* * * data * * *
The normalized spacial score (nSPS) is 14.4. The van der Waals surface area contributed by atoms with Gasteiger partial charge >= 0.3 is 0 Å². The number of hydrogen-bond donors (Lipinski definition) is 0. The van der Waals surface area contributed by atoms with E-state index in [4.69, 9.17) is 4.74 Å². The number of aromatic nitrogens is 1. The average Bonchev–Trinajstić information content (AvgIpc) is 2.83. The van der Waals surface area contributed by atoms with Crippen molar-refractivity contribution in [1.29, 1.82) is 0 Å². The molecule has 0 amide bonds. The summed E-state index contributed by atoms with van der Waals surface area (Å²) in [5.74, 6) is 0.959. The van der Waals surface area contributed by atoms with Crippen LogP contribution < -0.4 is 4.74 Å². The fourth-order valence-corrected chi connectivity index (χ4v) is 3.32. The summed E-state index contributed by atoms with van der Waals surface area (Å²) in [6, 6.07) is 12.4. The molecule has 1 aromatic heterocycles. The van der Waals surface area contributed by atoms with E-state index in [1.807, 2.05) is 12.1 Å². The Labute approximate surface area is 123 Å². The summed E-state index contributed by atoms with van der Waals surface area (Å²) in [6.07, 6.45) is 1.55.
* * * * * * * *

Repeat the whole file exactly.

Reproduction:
The normalized spacial score (nSPS) is 14.4. The van der Waals surface area contributed by atoms with Gasteiger partial charge >= 0.3 is 0 Å². The number of hydrogen-bond donors (Lipinski definition) is 0. The van der Waals surface area contributed by atoms with E-state index in [4.69, 9.17) is 4.74 Å². The number of aromatic nitrogens is 1. The average Bonchev–Trinajstić information content (AvgIpc) is 2.83. The van der Waals surface area contributed by atoms with Crippen molar-refractivity contribution in [1.29, 1.82) is 0 Å². The molecule has 0 amide bonds. The summed E-state index contributed by atoms with van der Waals surface area (Å²) in [5.74, 6) is 0.959. The van der Waals surface area contributed by atoms with Crippen LogP contribution < -0.4 is 4.74 Å². The fourth-order valence-corrected chi connectivity index (χ4v) is 3.32. The summed E-state index contributed by atoms with van der Waals surface area (Å²) in [6, 6.07) is 12.4. The molecule has 1 aromatic heterocycles. The van der Waals surface area contributed by atoms with E-state index in [1.807, 2.05) is 12.1 Å². The Labute approximate surface area is 123 Å². The summed E-state index contributed by atoms with van der Waals surface area (Å²) in [6.07, 6.45) is 1.55.